“With Anonymous, there is no authorship. Their claim is no more valid than the individual’s claim to existence,” a soft, soothing male voice tells me, slightly muffled behind a Guy Fawkes mask, “They are simply a spark, but not the fire.”
Anonymous is composed of people around the world who oppose Internet censorship and surveillance, government-imposed oppression, and all-around citizen injustice. They claim to be you and me. They have been referred to as “anarchic cyber-guerrillas.”
In their quest to remove censorship from the Internet, Anonymous has attacked the International Federation of the Phonographic Industry, the US Department of Justice, and the Federal Bureau of Investigation after sites such as The Pirate Bay and Megaupload were placed under investigation for providing file-sharing services.
The group has a well-voiced hatred for the Westboro Baptist Church, an independent Baptist church in Kansas that is highly against gay people. In 2011, Anonymous released several videos to combat the church’s preaches against homosexuality. Anonymous also fought Westboro’s plan to picket the funerals of the victims of the school shooting in Newtown, Connecticut.
But with anonymity comes a lack of accountability.
According to Laurier Brantford Criminology professor Andrew Welsh, there are two ways to look at Anonymous’ acts. They are either violating criminal law or they are acting against neoliberalism, the government’s practices that take on their own personal interests.
Media in Canada are owned by a small number of companies, including Shaw, Rogers, CTVglobemedia, Astral, Newcap, Quebecor, and the Canadian Broadcasting Corporation. Because of this small area of representation, the public does not hear many marginalized views. Anonymous takes the role of providing a venue for people to get messages that are not considered mainstream.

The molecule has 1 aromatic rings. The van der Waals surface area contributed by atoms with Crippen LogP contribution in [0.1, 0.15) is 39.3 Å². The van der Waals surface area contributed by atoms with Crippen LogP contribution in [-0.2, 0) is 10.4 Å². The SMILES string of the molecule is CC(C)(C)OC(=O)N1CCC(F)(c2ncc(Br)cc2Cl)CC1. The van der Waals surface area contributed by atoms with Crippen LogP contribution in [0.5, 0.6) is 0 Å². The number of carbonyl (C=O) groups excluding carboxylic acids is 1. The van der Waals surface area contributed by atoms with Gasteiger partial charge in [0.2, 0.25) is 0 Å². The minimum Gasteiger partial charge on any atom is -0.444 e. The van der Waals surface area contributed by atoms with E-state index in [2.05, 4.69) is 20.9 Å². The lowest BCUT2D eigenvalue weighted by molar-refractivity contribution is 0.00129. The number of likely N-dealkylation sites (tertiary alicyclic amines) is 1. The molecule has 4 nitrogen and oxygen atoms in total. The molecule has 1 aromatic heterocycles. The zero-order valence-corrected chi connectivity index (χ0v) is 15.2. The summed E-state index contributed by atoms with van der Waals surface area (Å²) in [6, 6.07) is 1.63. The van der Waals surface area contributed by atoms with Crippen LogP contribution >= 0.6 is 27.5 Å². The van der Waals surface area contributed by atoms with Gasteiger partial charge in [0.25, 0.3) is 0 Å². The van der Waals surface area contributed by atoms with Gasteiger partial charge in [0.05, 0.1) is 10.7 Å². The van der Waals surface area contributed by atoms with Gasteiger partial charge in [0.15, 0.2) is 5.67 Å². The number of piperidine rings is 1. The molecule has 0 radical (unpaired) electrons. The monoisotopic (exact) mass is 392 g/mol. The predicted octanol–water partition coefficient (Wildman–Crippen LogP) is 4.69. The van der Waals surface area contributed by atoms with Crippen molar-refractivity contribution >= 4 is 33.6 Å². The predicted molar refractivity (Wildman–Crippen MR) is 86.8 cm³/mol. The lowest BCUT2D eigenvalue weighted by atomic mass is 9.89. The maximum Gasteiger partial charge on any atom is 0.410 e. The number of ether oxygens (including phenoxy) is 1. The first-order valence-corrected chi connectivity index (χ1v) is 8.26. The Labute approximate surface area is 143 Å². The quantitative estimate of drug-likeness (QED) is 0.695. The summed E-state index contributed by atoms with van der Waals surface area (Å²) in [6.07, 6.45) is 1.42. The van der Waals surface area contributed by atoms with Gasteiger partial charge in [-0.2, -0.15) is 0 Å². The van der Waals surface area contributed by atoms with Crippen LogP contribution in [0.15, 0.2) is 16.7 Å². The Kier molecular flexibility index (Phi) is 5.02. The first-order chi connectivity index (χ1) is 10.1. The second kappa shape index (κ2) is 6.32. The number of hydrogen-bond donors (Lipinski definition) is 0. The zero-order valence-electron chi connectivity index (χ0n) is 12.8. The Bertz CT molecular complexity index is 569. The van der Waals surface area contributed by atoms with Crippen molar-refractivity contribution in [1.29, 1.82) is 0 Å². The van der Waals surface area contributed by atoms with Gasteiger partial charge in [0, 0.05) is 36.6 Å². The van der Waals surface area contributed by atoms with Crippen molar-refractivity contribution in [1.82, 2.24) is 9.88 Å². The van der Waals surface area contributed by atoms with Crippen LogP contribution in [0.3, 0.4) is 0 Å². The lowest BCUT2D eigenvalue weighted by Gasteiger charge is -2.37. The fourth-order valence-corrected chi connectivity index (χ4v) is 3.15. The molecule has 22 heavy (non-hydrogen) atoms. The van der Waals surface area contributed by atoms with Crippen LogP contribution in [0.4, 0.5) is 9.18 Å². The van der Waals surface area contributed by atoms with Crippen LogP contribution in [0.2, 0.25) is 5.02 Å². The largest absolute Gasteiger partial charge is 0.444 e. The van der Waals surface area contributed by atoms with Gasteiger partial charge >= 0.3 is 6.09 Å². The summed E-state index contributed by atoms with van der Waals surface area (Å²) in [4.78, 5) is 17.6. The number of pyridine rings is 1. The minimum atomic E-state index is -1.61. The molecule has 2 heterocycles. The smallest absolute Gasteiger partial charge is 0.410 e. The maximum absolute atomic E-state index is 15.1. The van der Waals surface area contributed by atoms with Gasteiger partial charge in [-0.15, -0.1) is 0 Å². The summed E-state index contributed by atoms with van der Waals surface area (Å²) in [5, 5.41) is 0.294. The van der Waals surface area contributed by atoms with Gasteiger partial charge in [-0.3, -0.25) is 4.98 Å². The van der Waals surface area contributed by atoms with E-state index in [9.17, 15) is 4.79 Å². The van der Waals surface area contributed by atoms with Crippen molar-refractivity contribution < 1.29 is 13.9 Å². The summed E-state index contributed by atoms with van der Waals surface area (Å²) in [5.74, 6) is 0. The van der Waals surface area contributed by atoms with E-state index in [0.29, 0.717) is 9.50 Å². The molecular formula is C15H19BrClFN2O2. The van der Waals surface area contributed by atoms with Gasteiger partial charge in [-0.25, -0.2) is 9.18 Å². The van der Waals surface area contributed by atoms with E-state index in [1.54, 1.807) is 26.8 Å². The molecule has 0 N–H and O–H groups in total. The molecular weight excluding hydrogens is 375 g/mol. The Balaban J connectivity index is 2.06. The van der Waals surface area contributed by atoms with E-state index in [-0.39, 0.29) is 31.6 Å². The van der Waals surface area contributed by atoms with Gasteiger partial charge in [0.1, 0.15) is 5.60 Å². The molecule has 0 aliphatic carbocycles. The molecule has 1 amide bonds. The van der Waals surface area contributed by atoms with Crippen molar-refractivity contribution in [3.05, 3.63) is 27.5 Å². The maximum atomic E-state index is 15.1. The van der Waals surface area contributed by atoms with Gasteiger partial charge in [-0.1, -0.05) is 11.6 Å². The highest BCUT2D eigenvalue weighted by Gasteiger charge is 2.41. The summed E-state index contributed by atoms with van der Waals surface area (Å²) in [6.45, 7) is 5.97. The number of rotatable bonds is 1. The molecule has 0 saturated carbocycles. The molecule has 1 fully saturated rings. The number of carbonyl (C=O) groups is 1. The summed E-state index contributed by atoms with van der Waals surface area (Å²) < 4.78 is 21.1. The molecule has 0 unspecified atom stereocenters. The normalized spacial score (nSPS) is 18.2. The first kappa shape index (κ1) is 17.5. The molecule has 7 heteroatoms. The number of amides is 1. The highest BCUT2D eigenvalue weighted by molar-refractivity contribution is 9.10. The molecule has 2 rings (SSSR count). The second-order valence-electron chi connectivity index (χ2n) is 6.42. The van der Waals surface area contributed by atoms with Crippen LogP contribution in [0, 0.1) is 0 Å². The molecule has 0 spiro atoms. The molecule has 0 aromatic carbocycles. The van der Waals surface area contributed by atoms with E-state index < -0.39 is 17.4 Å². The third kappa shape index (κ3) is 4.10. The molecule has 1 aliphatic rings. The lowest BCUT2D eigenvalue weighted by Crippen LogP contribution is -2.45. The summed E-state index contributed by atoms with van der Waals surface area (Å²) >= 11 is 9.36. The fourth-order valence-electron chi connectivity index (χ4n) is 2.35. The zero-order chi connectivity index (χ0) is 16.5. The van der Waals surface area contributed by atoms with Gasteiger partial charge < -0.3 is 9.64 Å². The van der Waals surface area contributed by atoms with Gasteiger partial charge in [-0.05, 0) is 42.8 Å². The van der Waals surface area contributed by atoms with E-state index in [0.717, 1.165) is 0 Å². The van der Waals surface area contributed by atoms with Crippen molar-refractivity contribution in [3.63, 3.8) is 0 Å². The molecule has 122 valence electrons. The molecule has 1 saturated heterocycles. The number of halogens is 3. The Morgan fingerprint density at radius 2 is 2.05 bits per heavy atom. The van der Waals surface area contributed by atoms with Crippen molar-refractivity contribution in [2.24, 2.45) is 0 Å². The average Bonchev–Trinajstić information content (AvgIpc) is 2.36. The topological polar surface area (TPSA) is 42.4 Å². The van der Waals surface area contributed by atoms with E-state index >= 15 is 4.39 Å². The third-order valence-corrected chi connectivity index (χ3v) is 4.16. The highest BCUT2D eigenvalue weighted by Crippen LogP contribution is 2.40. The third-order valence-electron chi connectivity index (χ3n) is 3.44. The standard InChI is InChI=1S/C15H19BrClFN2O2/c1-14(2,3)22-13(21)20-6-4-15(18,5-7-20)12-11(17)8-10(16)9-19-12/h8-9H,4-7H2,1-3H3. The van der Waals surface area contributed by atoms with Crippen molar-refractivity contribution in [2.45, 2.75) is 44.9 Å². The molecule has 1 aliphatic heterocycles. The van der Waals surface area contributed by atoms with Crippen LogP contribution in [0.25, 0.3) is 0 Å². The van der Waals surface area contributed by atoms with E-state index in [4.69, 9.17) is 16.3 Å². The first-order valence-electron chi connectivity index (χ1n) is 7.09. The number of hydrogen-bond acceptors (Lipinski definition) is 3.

Anonymous, though, is still acting like any of Canada’s few media companies by picking and choosing what to show the public from their various social media platforms.
After the announcement from Westboro in which they planned to picket the funerals, Anonymous released the home and work addresses, phone numbers, and email addresses of members of the church.
“This is the unfortunate reality in a democracy where you have freedom of expression,” says Welsh, “People are going to say stupid things and believe stupid things.”
In some cases, lives have been put in danger due to false information released by Anonymous. After Amanda Todd’s suicide in 2012, Anonymous worked to release the personal information of who they believed to be her stalker, only to claim the address of a resident who quickly reported the false accusation to the media.
Welsh explains that others should not be punished for the inconsiderate acts committed by one person. The children of Westboro members could potentially be in positions of danger after their personal information has been publicly released.
Yet their actions also empower those whose lives are in danger.
On November 30, Anonymous shut down websites belong to the Syrian government, a day after the government was believed to have instilled an Internet blackout to silence Syrian civil war oppositionists.
In a time where the ways that we can output information are, indeed, being constantly limited by higher authority, Anonymous appears as an Internet vigilante. But just as we were taught not to talk to strangers as children, a group of masked men and women tell us what is and is not wrong with society, and we listen.